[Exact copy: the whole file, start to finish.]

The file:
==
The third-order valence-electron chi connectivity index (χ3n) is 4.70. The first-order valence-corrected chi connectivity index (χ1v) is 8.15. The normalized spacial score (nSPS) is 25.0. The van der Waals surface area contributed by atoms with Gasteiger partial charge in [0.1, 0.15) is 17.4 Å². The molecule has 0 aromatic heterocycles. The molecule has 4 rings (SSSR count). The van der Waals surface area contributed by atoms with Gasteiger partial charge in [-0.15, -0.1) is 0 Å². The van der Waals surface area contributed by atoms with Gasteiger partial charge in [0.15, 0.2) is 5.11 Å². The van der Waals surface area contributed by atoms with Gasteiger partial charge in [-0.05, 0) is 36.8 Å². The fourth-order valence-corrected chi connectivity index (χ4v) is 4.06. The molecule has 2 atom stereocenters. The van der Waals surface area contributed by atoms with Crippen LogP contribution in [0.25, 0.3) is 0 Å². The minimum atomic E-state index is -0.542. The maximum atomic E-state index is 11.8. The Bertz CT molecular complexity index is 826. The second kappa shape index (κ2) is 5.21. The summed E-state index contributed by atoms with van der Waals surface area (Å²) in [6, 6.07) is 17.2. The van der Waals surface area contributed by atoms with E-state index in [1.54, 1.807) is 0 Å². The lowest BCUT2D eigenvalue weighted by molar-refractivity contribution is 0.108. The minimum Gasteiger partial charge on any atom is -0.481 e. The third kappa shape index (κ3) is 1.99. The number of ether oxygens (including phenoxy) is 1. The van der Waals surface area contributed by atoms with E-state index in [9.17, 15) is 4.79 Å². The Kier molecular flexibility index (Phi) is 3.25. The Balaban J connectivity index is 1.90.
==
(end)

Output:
The third-order valence-electron chi connectivity index (χ3n) is 4.70. The first-order valence-corrected chi connectivity index (χ1v) is 8.15. The normalized spacial score (nSPS) is 25.0. The van der Waals surface area contributed by atoms with Gasteiger partial charge in [0.1, 0.15) is 17.4 Å². The molecule has 0 aromatic heterocycles. The molecule has 4 rings (SSSR count). The van der Waals surface area contributed by atoms with Gasteiger partial charge in [-0.15, -0.1) is 0 Å². The van der Waals surface area contributed by atoms with Gasteiger partial charge in [0.15, 0.2) is 5.11 Å². The van der Waals surface area contributed by atoms with Gasteiger partial charge in [-0.05, 0) is 36.8 Å². The fourth-order valence-corrected chi connectivity index (χ4v) is 4.06. The molecule has 2 atom stereocenters. The van der Waals surface area contributed by atoms with Crippen LogP contribution in [0.25, 0.3) is 0 Å². The minimum atomic E-state index is -0.542. The maximum atomic E-state index is 11.8. The Bertz CT molecular complexity index is 826. The second kappa shape index (κ2) is 5.21. The summed E-state index contributed by atoms with van der Waals surface area (Å²) in [6, 6.07) is 17.2. The van der Waals surface area contributed by atoms with E-state index in [1.54, 1.807) is 0 Å². The lowest BCUT2D eigenvalue weighted by molar-refractivity contribution is 0.108. The minimum Gasteiger partial charge on any atom is -0.481 e. The third kappa shape index (κ3) is 1.99. The number of ether oxygens (including phenoxy) is 1. The van der Waals surface area contributed by atoms with E-state index in [9.17, 15) is 4.79 Å². The Kier molecular flexibility index (Phi) is 3.25. The Balaban J connectivity index is 1.90.